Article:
Make Your Own Drawing Charcoal

Let’s face it, art supplies are expensive. And at first look, sure
charcoal seems to be on the low end of things – but I blow through a
stick and a half for each drawing I do, sometimes more and sometimes
less. Today I was digging around on how to make your own art supplies
and found
this great article
on how to make it via this article
. It’s written by Evan Lindquist whose an art
professor over at Arkansas State University.

It says to wrap your wood in heavy duty aluminum foil and find a grill
(abbreviated version of course) and it just so happens I’m grilling
out tonight! I’m going to try it tonight and I’ll let you know how it
goes along with some pictures tomorrow.

See you then!


2 thoughts on “Make Your Own Drawing Charcoal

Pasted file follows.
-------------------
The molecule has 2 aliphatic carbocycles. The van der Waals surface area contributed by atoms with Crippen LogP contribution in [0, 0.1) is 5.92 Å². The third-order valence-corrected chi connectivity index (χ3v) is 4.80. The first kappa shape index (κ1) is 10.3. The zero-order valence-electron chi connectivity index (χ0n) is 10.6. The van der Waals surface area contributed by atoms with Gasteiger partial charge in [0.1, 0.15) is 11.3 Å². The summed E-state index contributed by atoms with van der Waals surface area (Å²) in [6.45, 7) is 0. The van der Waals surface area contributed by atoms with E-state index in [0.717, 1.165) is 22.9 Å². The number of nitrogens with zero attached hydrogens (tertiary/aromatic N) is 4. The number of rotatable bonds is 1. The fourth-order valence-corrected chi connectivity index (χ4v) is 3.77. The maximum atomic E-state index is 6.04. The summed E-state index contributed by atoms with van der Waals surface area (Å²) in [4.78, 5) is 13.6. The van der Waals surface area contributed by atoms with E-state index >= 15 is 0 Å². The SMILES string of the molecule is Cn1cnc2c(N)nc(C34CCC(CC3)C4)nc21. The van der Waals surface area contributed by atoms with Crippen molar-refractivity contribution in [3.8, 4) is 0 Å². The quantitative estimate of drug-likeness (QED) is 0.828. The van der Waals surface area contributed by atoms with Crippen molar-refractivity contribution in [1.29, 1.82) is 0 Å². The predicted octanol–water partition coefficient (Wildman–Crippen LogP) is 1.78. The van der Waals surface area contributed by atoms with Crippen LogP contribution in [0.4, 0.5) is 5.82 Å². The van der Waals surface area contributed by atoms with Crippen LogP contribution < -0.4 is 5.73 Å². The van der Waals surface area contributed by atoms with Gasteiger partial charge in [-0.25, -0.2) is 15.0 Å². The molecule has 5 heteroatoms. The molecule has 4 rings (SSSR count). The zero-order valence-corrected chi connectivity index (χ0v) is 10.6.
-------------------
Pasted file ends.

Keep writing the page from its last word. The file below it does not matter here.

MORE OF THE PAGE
1. Tightly tie dry sticks together, place in a 2″ x 6″or 8″ galvanized nipple, available at a plumbing supply house or Home Depot/Lowe’s, loosely screw caps onto both ends and place in a hot oven – the longer you bake it, the softer the charcoal will be – two to three hours at 400+ degrees should do it – let cool before opening . One can make vine, willow, or very wide charcoal sticks according to preference using various woods – willow (literally), oak(s), birch, beech, but stay away from oily or high resin woods like pine or hardwoods: walnut, rosewood, teak – they give off volatile gases, hence the reason for a loose cap. A grill that’s working to cook food isn’t consistently hot long enough for softer charcoal. One can also use hairspray as a fixative but using a mouth sprayer (two hollow shafts at right angles) and liquid fixative is more environmentally positive and safer, unless one inhales when one should exhale). Mix white (clear) shellac and ISO alcohol for the liquid form; mouth sprayers are found at art supply stores only.

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